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Safety concerns my bum. Did the boat they were using somehow not fill the safety qualifications? Since when has safety concerns been basis for arrest anyway?

[Edit to add] Btw, is this beach on an island? Is there a bridge or something to this location?

[edit on 21/5/2010 by PsykoOps]



posted on May, 21 2010 @ 05:46 PM
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Why is this a suprise? Coast guard guys retire after their 20 years, collect their pensions and then go to work for the oil companies. That is why the oil companies own the coast guard.



posted on May, 21 2010 @ 07:15 PM
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WTH!?? That just ain't right. Grrrr. I hope they bring in a helicopter.



posted on May, 21 2010 @ 07:15 PM
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I ask myself this question all this time when there's an alternative for things...Why hemp still illegal? ... oh wait, its much safer and not too profitable but hey thats another thread

Its sad whats happening out in the sea..... and in our world.... I just like how Katie Couric didnt follow up with more questions about it, instead went on to a whole other different related news... but thats from that clip.. Dont know if they were talking about it before this clip started.

Information is being suppressed right under our noses

Who is overlooking BP in this? the USA government?



posted on May, 21 2010 @ 08:40 PM
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reply to post by Snappahead
 


Oh give us all a break! Come on what rules does BP have that supercede the constitution? You must be an employee of BP to take such a stand. Ths is catastrophic and defending any corporate entity shows your merit. You should bow your head in shame.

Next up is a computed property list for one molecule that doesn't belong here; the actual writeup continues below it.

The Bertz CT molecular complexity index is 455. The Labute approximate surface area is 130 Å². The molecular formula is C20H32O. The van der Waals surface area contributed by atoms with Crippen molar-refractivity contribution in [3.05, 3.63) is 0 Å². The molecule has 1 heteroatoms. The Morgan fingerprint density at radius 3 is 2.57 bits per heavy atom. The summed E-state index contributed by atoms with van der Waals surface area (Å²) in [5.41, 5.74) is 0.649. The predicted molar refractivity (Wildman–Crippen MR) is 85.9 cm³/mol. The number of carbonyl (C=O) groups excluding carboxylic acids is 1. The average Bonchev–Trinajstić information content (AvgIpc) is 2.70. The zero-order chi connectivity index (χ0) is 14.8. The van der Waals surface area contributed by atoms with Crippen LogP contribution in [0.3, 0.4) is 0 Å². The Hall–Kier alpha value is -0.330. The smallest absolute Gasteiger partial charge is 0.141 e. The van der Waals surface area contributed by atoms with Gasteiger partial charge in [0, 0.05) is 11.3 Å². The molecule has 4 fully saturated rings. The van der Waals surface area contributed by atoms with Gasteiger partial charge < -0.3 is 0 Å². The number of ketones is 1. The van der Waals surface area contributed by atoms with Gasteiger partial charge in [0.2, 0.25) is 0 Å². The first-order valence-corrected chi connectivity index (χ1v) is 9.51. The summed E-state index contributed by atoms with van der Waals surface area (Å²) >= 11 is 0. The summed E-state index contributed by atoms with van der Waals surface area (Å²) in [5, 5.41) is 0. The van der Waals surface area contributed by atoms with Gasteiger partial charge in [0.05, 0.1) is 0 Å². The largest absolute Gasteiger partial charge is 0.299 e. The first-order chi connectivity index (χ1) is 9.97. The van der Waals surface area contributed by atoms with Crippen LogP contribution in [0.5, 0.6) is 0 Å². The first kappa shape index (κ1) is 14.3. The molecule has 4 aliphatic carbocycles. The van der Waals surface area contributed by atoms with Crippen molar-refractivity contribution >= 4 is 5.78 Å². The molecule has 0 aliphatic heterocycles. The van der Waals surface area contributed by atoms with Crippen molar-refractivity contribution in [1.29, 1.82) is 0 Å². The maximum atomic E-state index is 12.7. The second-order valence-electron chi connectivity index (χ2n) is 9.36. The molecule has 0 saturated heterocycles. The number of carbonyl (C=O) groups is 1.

posted on May, 21 2010 @ 08:44 PM
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Originally posted by twitchy
Apparently the BP Oil Spill cover-up is in now in full swing and we the people get a rare glimpse of just how entagled our Governement and Coporate interests really are. If this source is correct, which cites the Huffington Post and CBS, then BP is literally riding around with an entourage of Coast Guard Officers warning people not to film the oil spill or face arrest. There are reports of equipment being confiscated...
Well, is just begs the question, who the hell is the Coast Guard working for these days?


Source


BP, Coast Guard Officers Block Journalists From Filming Oil-Covered Beach (VIDEO)
Reported by Huffington Post on Wednesday, 19 May 2010 (10 hours ago)
Emerging reports are raising the question of just how much of the Gulf of Mexico oil spill journalists are able to document.

When CBS tried to film a beach with heavy oil on the shore in South Pass, Louisiana, a boat of BP contractors, and two Coast Guard officers, told them to turn around, or be arrested.

"This is BP's rules, it's not ours," someone aboard the boat said. Coast Guard officials told CBS that they're looking into it.

As the Coast Guard is a branch of the Armed Forces, it brings into question how closely the government and BP are working together to keep details of the disaster in the dark.

Furthermore, this may not be the sole incident of its kind. According to Mother Nature Network's Karl Burkhart, his contacts in Louisiana have given him unconfirmed reports of equipment being turned away or confiscated.



Damage control for BP's reputation, on our dime? Where does BP get the authority to arrest anyone here in the US via our own Coast Guard, especially if they were Drilling Illegally for this now spewing 100,000 Barrels a Day that we can see from space.